Smicha with a twist

Jerusalem’s alternative rabbinic programs usher in ‘post-modern Orthodoxy’

Rabbi Herzl Hefter (second from left), rosh yeshiva of the Har El Beit Midrash, with the recent graduating class. (photo credit: SIGAL KRIMOLOVSKI)
Rabbi Herzl Hefter (second from left), rosh yeshiva of the Har El Beit Midrash, with the recent graduating class.
(photo credit: SIGAL KRIMOLOVSKI)
Jerusalem has long been home to a host of yeshivot and myriad options for men wanting to attain smicha, or rabbinical ordination. But in areas such as Nahlaot and Baka, a revolution in rabbinic studies is quietly brewing.
Tucked away in one of Nahlaot’s many alleys is the Simchat Shlomo yeshiva. This fall, it will begin the first smicha program to be infused with musician and Torah scholar Rabbi Shlomo Carlebach’s teachings.
Founded in 2001 by Rabbi Sholom Brodt and his wife, Judy, Simchat Shlomo was built on the legacy that Carlebach left: to teach and learn Torah with joy. Both the classes and the yeshiva environment are filled with the ideology that inspirational Judaism needs to be in constant dialogue with the modern world.
Simchat Shlomo employee Tsipi Gottesman seems to embody the yeshiva’s philosophy: She is both a free spirit and Torah scholar, a Nahlaot earth-child and a devoted daughter of hassidism. When she speaks about Carlebach, it is as eternal teacher and mentor.
When she speaks about the yeshiva’s new smicha program, her eyes beam with blissful intensity.
The program is two years long and shares some commonalities with traditional smicha programs, such as an emphasis on the practical halachic areas of kashrut and Shabbat, and in-depth Talmud study. But there is an equal emphasis on the teachings of Carlebach, as well as on the participants’ inner development.
“They won’t be sitting and memorizing Shlomo [Carlebach] stories,” explains Gottesman. “If they’re reading about Reb Shlomo’s hassidut [hassidic teachings] and he cites [hassidic masters] Rebbe Nachman of Breslov or the Baal Shem Tov, they’ll go and learn that. They’re going to learn Shlomo’s verses and see how he put it all together; that will be the hassidut aspect. Then we’ll be simultaneously offering some electives. The guys will choose a topic that they want to cultivate, such as music, writing, public speaking, meditation or counseling. These are obvious skills that someone would want to have to be a community rabbi.”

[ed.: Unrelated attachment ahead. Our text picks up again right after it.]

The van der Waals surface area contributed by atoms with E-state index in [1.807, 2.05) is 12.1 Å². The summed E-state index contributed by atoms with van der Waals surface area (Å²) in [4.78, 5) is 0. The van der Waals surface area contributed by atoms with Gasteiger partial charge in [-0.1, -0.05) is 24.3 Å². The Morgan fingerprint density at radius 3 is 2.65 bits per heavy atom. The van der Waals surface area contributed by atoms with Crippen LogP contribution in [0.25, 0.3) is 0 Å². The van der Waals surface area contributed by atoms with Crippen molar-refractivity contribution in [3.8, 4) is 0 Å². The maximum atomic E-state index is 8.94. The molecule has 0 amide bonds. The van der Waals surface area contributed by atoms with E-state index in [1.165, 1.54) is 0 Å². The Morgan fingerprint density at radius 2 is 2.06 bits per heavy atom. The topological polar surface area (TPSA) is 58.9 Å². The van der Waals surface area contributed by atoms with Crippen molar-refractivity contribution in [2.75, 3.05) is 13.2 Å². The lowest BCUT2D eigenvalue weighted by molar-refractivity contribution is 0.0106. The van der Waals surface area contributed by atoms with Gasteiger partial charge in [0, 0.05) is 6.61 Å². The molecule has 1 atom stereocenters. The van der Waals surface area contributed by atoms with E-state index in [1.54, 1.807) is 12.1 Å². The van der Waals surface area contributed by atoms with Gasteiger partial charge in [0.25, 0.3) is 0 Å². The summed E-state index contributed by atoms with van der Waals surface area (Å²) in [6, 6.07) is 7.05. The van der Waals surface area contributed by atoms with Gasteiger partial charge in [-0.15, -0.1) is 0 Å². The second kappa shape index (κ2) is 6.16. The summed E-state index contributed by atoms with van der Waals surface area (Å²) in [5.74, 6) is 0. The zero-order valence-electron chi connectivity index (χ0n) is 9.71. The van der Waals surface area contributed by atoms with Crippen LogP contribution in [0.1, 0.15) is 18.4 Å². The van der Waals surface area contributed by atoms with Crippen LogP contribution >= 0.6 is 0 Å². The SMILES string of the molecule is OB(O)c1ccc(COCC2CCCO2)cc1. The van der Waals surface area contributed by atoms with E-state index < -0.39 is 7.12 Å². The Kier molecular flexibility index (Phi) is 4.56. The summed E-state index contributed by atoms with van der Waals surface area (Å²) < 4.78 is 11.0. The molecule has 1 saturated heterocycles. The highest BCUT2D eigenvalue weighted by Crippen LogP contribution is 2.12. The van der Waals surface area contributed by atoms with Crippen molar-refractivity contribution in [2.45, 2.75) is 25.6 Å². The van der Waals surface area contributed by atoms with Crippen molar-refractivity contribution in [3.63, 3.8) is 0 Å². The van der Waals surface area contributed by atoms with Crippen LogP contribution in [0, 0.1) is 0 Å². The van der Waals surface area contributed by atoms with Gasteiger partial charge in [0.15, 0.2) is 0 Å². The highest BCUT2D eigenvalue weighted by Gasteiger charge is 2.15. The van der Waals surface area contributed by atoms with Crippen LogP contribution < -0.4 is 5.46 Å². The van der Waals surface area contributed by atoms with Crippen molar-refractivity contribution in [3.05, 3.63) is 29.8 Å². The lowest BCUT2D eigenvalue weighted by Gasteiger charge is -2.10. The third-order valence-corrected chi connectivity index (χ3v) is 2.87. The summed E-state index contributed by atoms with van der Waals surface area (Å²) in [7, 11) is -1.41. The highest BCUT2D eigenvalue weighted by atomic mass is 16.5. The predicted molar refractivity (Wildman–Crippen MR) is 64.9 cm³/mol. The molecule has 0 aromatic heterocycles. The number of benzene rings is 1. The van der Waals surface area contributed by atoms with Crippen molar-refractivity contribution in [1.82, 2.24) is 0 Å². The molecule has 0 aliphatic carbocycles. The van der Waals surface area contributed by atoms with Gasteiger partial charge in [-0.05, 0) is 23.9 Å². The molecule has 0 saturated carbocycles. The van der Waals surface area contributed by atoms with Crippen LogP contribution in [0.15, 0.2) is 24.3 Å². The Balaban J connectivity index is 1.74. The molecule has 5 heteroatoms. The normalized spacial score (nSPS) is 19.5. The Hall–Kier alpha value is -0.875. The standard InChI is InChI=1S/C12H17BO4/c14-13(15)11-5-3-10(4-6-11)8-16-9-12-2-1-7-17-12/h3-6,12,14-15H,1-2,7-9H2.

Simchat Shlomo is also working in conjunction with Nahlaot’s Shalev Center – which offers classes and workshops on personal development through Torah – so program participants can develop their leadership skills via personal growth. While traditional smicha programs place more importance on intricate kashrut questions that most rabbis will never have to confront in this day and age, Simchat Shlomo’s focus is on joy and leadership, without sacrificing serious study.
The yeshiva is not offering its own private smicha, however. What it offers is a program that will provide the graduates with the skills, knowledge and inner fortitude to go before the rabbinate. The men who complete the two-year program will be prepared to take the rabbinic exam at the Jerusalem Rabbinical Court.
Considering that Carlebach died 21 years ago, why a Reb Shlomo-inspired smicha program now? “I think there is a need now more than ever,” Gottesman responds. “We are the only Shlomo Carlebach [smicha program]; we want to be taking our students to the next level, so that they can give back to the community and spread his Torah. It’s a love-filled, compassion-based, joy-oriented Torah. A lot of people know Shlomo the musician or the hippie, but he was also a serious scholar. Everything he did was really rooted in Torah learning.”
SIMCHAT SHLOMO is not the only yeshiva in the capital offering what could be called an alternative approach to the traditional smicha program. There is also Har El Beit Midrash, whose recent graduating rabbinic class boasted two women alongside two men.
Har El has been running its egalitarian smicha program for two years now, and the program is one piece of a much larger vision.
Rosh yeshiva Rabbi Herzl Hefter explains that his goal is “to impact modern Orthodoxy. A lot of modern Orthodox people live in a certain state of conflict between what they think the Torah tells them to believe and the modern values that determine how they live their lives, like equality and fairness. This conflict is very scary for people, and it makes them compartmentalize.”
In Hefter’s opinion, this conflict exists particularly in the realm of male and female roles in religious practice. While men and women are not the same and should not be treated as such, he believes, they should expect to be treated with equal respect before the law – and certainly before God. As Hefter puts it, “Men would not be happy davening [praying] on the other side of the mehitza [partition].”
Ordaining women as well as men is his way of showing that anyone who is a Torah scholar and has the knowledge required to gain rabbinical status should be eligible to do so, regardless of gender.
The two recent women graduates from Har El are both seasoned Jewish educators: Rahel Berkovitz TORAH STUDY